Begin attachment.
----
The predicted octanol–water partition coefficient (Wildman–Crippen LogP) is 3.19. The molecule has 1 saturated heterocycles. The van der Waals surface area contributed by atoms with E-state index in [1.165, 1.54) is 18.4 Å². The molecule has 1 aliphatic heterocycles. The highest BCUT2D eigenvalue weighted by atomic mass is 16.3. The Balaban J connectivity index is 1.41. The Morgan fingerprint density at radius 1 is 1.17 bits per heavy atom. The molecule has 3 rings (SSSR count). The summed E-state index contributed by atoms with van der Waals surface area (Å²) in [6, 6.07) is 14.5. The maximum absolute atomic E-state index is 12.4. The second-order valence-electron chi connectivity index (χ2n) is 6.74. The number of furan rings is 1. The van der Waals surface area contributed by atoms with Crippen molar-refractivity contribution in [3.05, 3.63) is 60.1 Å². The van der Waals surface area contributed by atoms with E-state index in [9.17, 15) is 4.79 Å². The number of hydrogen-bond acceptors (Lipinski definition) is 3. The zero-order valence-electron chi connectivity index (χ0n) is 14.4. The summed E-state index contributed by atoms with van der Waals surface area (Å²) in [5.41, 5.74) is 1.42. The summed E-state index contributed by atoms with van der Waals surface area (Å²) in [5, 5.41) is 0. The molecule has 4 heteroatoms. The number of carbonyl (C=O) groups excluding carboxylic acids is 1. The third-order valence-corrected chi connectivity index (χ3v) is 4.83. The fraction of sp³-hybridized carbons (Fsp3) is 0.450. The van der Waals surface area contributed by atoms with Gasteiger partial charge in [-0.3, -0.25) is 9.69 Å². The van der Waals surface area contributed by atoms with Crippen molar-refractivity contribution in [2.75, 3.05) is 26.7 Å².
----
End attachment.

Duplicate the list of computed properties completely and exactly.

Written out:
The predicted octanol–water partition coefficient (Wildman–Crippen LogP) is 3.19. The molecule has 1 saturated heterocycles. The van der Waals surface area contributed by atoms with E-state index in [1.165, 1.54) is 18.4 Å². The molecule has 1 aliphatic heterocycles. The highest BCUT2D eigenvalue weighted by atomic mass is 16.3. The Balaban J connectivity index is 1.41. The Morgan fingerprint density at radius 1 is 1.17 bits per heavy atom. The molecule has 3 rings (SSSR count). The summed E-state index contributed by atoms with van der Waals surface area (Å²) in [6, 6.07) is 14.5. The maximum absolute atomic E-state index is 12.4. The second-order valence-electron chi connectivity index (χ2n) is 6.74. The number of furan rings is 1. The van der Waals surface area contributed by atoms with Crippen molar-refractivity contribution in [3.05, 3.63) is 60.1 Å². The van der Waals surface area contributed by atoms with E-state index in [9.17, 15) is 4.79 Å². The number of hydrogen-bond acceptors (Lipinski definition) is 3. The zero-order valence-electron chi connectivity index (χ0n) is 14.4. The summed E-state index contributed by atoms with van der Waals surface area (Å²) in [5.41, 5.74) is 1.42. The summed E-state index contributed by atoms with van der Waals surface area (Å²) in [5, 5.41) is 0. The molecule has 4 heteroatoms. The number of carbonyl (C=O) groups excluding carboxylic acids is 1. The third-order valence-corrected chi connectivity index (χ3v) is 4.83. The fraction of sp³-hybridized carbons (Fsp3) is 0.450. The van der Waals surface area contributed by atoms with Gasteiger partial charge in [-0.3, -0.25) is 9.69 Å². The van der Waals surface area contributed by atoms with Crippen molar-refractivity contribution in [2.75, 3.05) is 26.7 Å².